PMCID: PMC3690587  PMID: 17580253
21.  Nonadherence to Oral Mercaptopurine and Risk of Relapse in Hispanic and Non-Hispanic White Children With Acute Lymphoblastic Leukemia: A Report From the Children's Oncology Group 
Journal of Clinical Oncology  2012;30(17):2094-2101.
Systemic exposure to mercaptopurine (MP) is critical for durable remissions in children with acute lymphoblastic leukemia (ALL). Nonadherence to oral MP could increase relapse risk and also contribute to inferior outcome in Hispanics. This study identified determinants of adherence and described impact of adherence on relapse, both overall and by ethnicity.
Patients and Methods
A total of 327 children with ALL (169 Hispanic; 158 non-Hispanic white) participated. Medication event-monitoring system caps recorded date and time of MP bottle openings. Adherence rate, calculated monthly, was defined as ratio of days of MP bottle opening to days when MP was prescribed.
After 53,394 person-days of monitoring, adherence declined from 94.7% (month 1) to 90.2% (month 6; P < .001). Mean adherence over 6 months was significantly lower among Hispanics (88.4% v 94.8%; P < .001), patients age ≥ 12 years (85.8% v 93.1%; P < .001), and patients from single-mother households (80.6% v 93.1%; P = .001). A progressive increase in relapse was observed with decreasing adherence (reference: adherence ≥ 95%; 94.9% to 90%: hazard ratio [HR], 4.1; 95% CI,1.2 to 13.5; P = .02; 89.9% to 85%: HR, 4.0; 95% CI, 1.0 to 15.5; P = .04; < 85%: HR. 5.7; 95% CI, 1.9 to 16.8; P = .002). Cumulative incidence of relapse (± standard deviation) was higher among Hispanics (16.5% ± 4.0% v 6.3% ± 2.2%; P = .02). Association between Hispanic ethnicity and relapse (HR, 2.6; 95% CI, 1.1 to 6.1; P = .02) became nonsignificant (HR, 1.8; 95% CI, 0.6 to 5.2; P = .26) after adjusting for adherence and socioeconomic status. At adherence rates ≥ 90%, Hispanics continued to demonstrate higher relapse, whereas at rates < 90%, relapse risk was comparable to that of non-Hispanic whites.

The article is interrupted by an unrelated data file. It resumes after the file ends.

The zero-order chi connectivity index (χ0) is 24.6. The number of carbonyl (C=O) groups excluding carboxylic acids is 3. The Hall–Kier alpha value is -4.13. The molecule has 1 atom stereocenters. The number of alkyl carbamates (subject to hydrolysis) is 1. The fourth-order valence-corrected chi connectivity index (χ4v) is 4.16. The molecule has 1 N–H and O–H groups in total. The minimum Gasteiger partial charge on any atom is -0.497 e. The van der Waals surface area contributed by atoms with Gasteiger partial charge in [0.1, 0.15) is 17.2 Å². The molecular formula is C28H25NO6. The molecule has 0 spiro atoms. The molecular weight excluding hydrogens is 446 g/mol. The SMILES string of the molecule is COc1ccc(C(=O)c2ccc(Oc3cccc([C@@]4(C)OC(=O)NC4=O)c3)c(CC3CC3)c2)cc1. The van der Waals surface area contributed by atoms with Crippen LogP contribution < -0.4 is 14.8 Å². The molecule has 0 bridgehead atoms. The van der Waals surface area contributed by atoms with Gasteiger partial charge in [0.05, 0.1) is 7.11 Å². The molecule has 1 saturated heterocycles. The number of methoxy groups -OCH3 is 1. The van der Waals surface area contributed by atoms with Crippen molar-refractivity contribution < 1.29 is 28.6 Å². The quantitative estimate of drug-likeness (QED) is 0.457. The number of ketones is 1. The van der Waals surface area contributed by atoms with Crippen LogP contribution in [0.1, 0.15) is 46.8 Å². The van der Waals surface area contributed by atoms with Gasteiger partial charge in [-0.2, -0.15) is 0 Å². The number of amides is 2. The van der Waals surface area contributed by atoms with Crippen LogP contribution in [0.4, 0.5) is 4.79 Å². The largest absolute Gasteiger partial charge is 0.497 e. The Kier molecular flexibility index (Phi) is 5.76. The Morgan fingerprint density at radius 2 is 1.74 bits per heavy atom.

Lower adherence to oral MP increases relapse risk. Ethnic difference in relapse risk differs by level of adherence—an observation currently under investigation.
PMCID: PMC3601449  PMID: 22564992
22.  Impact of Corticosteroid Treatment and Antiviral Therapy on Clinical Outcomes in Hematopoietic Cell Transplant Patients Infected with Influenza Virus 
The impact of cytokines induced during influenza infection has been described, but the effect of corticosteroids on clinical outcomes is unclear. Although antiviral therapy has been well studied in immunocompetent subjects, few data exist on its clinical efficacy in immunocompromised populations. Data from 143 hematopoietic cell transplant recipients with documented seasonal influenza infection were reviewed to examine the impact of different corticosteroid regimens and antiviral therapy on clinical outcomes. In multivariable analyses, there was no observed difference between patients who received no, low doses (< 1 mg/kg/d) or high doses (≥ 1 mg/kg/d) of corticosteroids with regards to the development of lower respiratory tract disease (LRD), hypoxemia, need for mechanical ventilation or death. However, treatment with high dose steroids was associated with prolonged viral shedding (OR, 3.3; 95% CI, 1.0-11; p = 0.05). In multivariable analyses, antiviral therapy initiated to treat upper respiratory tract infection (URI) was associated with fewer cases of LRD (OR, 0.04; 95% CI, 0-0.2; p < 0.01) and fewer hypoxemia episodes (OR, 0.3; 95% CI, 0.1-0.9; p = 0.03). Our results suggest that corticosteroids are not associated with adverse clinical outcomes in hematopoietic cell transplant recipients infected with influenza, although use of higher doses may delay viral clearance. Antiviral therapy initiated during the URI phase reduced the risk of LRD and hypoxemia.